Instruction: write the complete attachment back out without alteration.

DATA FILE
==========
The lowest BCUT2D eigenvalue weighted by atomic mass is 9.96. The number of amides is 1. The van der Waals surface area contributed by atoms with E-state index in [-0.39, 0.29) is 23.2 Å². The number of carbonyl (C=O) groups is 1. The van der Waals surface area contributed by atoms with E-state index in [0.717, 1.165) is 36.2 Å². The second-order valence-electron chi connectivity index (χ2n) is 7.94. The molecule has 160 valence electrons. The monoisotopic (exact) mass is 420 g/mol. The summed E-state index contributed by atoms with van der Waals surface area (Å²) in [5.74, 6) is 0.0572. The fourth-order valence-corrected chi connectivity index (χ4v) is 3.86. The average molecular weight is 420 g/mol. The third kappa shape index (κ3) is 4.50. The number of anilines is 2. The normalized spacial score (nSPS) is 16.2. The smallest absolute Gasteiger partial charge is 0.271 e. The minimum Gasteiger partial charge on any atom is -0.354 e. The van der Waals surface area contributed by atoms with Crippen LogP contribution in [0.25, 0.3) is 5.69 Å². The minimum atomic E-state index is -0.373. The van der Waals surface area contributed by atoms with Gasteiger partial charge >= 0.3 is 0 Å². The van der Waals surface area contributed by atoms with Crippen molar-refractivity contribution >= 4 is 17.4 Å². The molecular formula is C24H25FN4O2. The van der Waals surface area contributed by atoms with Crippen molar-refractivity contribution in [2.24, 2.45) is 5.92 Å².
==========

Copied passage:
The lowest BCUT2D eigenvalue weighted by atomic mass is 9.96. The number of amides is 1. The van der Waals surface area contributed by atoms with E-state index in [-0.39, 0.29) is 23.2 Å². The number of carbonyl (C=O) groups is 1. The van der Waals surface area contributed by atoms with E-state index in [0.717, 1.165) is 36.2 Å². The second-order valence-electron chi connectivity index (χ2n) is 7.94. The molecule has 160 valence electrons. The monoisotopic (exact) mass is 420 g/mol. The summed E-state index contributed by atoms with van der Waals surface area (Å²) in [5.74, 6) is 0.0572. The fourth-order valence-corrected chi connectivity index (χ4v) is 3.86. The average molecular weight is 420 g/mol. The third kappa shape index (κ3) is 4.50. The number of anilines is 2. The normalized spacial score (nSPS) is 16.2. The smallest absolute Gasteiger partial charge is 0.271 e. The minimum Gasteiger partial charge on any atom is -0.354 e. The van der Waals surface area contributed by atoms with Crippen LogP contribution in [0.25, 0.3) is 5.69 Å². The minimum atomic E-state index is -0.373. The van der Waals surface area contributed by atoms with Gasteiger partial charge >= 0.3 is 0 Å². The van der Waals surface area contributed by atoms with Crippen molar-refractivity contribution >= 4 is 17.4 Å². The molecular formula is C24H25FN4O2. The van der Waals surface area contributed by atoms with Crippen molar-refractivity contribution in [2.24, 2.45) is 5.92 Å².